I thought I’d put a quick spotlight on something I’ve only mentioned in passing before (and that allows me to recycle some old videos): Decapping honey frames with a heat gun instead of a decapping knife.
- For anyone who came late: Honey bees store honey in wax cells like little Mason jars. Mason jars aren’t cheap and neither are the lids, so the bees simply seal them with wax. These wax lids are called caps. When the bees get hungry for honey, they chew threw the wax caps and dig in. When humans get hungry for the honey, they can’t chew open the comb because that’d be silly. Instead they remove the wax caps with a long straight blade sometimes referred to as a decapping knife. Then they put the frames full of opened honey combs into a machine called an extractor that whips the honey out of the cells through the use of centrifugal force — by spinning it really fast. The honey then drips down into a bucket and the humans eat it.
I’ve used a heat gun instead of a decapping knife for three seasons now and I love it because:
1) It’s cheap as dirt. An electric decapping knife goes for about $150 before taxes and shipping. I paid $30 for my heat gun.
2) It’s quick and easy to use and it doesn’t leave behind any kind of mess. An electric decapping knife requires careful attention so you don’t burn yourself or the honey, and although it may be a little quicker to use once you get used to it, it makes a mess. You’re left with honey and wax to clean up afterwards. Some people don’t mind all that left over wax. They use it make a variety of creams and cosmetic products. But I don’t.
I’ve had no problems extracting honey from frames that were decapped with a heat gun (and the bees have no problem refilling the frames afterwards). Sometimes I scrape the caps with a fork as well (yup, a regular old kitchen fork) just to be sure the caps are unsealed. That takes an additional three seconds. Big deal. So this is me, Phillip, the curator of all beekeeping things a la Mud Songs, giving a big thumbs up to depcapping honey frames with a $30 heat gun instead of a messy $150 decapping knife.
Here’s a one of my old videos that shows the decapping knife in action starting at the 5-second mark:
Here’s one of my old videos that demonstrates around the 45-second mark how to decap honey with a heat gun:
Now I hear what you’re saying. You’re saying, “Phillip, why would you get into the ugly business of extracting honey when comb honey is so darn delicious?” Here’s one of my old videos, one that’s been viewed almost 400,000 in the past three years, that shows off the deliciousness of comb honey:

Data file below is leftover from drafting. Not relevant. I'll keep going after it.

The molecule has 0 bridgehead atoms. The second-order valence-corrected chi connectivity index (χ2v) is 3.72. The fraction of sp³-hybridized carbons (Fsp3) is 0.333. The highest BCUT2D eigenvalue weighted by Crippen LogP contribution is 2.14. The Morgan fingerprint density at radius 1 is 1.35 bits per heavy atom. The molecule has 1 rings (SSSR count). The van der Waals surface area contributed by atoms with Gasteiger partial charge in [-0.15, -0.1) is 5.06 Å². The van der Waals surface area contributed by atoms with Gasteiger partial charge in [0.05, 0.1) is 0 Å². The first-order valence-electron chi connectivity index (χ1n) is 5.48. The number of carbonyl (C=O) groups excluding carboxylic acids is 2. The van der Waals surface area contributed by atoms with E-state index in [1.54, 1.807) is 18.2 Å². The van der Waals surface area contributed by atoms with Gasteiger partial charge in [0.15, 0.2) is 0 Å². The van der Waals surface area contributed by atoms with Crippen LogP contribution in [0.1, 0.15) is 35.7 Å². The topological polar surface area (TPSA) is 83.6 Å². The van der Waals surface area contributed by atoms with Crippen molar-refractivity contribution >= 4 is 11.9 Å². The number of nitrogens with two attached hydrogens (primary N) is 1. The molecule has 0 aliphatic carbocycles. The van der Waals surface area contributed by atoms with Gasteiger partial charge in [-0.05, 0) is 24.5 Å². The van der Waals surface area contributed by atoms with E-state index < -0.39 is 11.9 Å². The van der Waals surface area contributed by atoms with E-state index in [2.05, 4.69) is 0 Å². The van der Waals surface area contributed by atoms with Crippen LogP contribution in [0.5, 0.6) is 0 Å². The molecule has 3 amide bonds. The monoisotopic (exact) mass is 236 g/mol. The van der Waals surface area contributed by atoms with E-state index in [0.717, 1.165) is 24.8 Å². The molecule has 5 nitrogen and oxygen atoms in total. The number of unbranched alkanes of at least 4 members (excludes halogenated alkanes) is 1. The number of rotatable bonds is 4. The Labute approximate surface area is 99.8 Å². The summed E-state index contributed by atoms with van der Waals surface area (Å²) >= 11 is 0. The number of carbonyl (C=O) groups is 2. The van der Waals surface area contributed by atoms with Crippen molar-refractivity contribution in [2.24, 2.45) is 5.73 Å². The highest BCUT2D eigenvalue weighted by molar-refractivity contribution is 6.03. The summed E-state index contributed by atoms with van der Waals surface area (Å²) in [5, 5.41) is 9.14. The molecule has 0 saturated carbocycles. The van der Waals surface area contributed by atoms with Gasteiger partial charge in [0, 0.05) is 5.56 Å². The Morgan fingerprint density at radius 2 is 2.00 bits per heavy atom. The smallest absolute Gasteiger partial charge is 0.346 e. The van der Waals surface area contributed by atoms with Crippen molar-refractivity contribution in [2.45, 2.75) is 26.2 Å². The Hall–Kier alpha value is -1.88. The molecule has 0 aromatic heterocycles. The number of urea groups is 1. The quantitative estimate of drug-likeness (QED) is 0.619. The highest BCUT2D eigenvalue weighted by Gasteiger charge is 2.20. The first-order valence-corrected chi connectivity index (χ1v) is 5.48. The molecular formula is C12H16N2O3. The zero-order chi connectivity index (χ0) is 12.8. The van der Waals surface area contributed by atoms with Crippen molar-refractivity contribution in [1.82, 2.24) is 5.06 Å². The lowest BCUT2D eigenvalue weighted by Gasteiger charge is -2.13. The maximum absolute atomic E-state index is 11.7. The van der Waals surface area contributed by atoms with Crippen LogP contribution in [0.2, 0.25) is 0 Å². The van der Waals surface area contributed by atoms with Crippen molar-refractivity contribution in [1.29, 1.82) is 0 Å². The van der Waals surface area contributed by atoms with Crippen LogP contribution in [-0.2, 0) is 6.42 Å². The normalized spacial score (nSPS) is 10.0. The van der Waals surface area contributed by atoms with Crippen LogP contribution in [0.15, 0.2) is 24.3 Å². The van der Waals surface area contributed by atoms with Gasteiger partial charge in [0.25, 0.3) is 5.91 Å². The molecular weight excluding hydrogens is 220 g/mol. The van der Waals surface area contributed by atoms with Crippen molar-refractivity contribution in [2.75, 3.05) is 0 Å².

But yes, I hear what you’re saying. Comb honey is so beautiful, so pure and so much better than liquid honey could ever be. Who cares about extracting honey? I can’t argue with that. But another reality is this: It’s easier for me to extract honey than to cut it up into comb honey or crush and strain it. I feed my bees back their own honey instead of sugar syrup, but I’m still left with more honey than I need. So I sell it in liquid form because that’s the quickest way to get rid of it. I used to give it away, too, but the cost of Mason jars that nobody ever returned made that a losing proposition in a hurry. I suppose I could save myself time and money by getting rid of most of my bees, but what’s the fun in that?
In other news, my fancy pants home made honey extractor — the Mud Songs Mark 1 — has bit the dust. Using it to extract honey was always a precarious operation, but when it worked, it worked well. I’ll forgo the grim details of its demise. We can rebuild the Mark 1. We have the technology. We can make him better than he was. Better, stronger, faster. But probably not any time soon. I plan to make a deal with a local commercial beekeeper in a few weeks to extract whatever honey I have left. I also expect I’ll bite the bullet sometime over the winter and purchase a commercial extractor for next season, something dependable (specifically the Maxant model 3100). If I get all eight colonies making honey, or even half of them, the extractor will pay for itself after the first honey harvest. Look at me. I’m hitting the big time.
Your posts are very much appreciated in the UK – thank you
Member British Beekeeping Association
Thanks, Chris. I receive more emails from beekeepers in the UK than anywhere else, even now after I’ve more or less shut down this website (temporarily, I hope).
I really enjoy your posts- thank you for sharing!
late to the game, but a question on the heat gun technique: Where do the cappings go when melted? Isn’t that wax still there somewhere? Does it get into the honey itself maybe? Also, does the heat melt the comb itself in the process?
Some of the wax falls into the honey and needs to be filtered out. But most of the cappings seem to melt and stay on the comb. You can see exactly how that looks in this post:
I have a hot decapping knife which is a more common method of decapping honey, but I’m getting into using the knife only after the extraction is complete. I use the knife on the emptied frames to create a smooth flat surface of comb for the bees. That produces left over wax, but it’s a lot less messier than it would be if I used the knife on the comb when it’s full of honey.
I’m not saying it’s a better way, but I prefer it over the mess created by decapping with a knife on frames full of honey.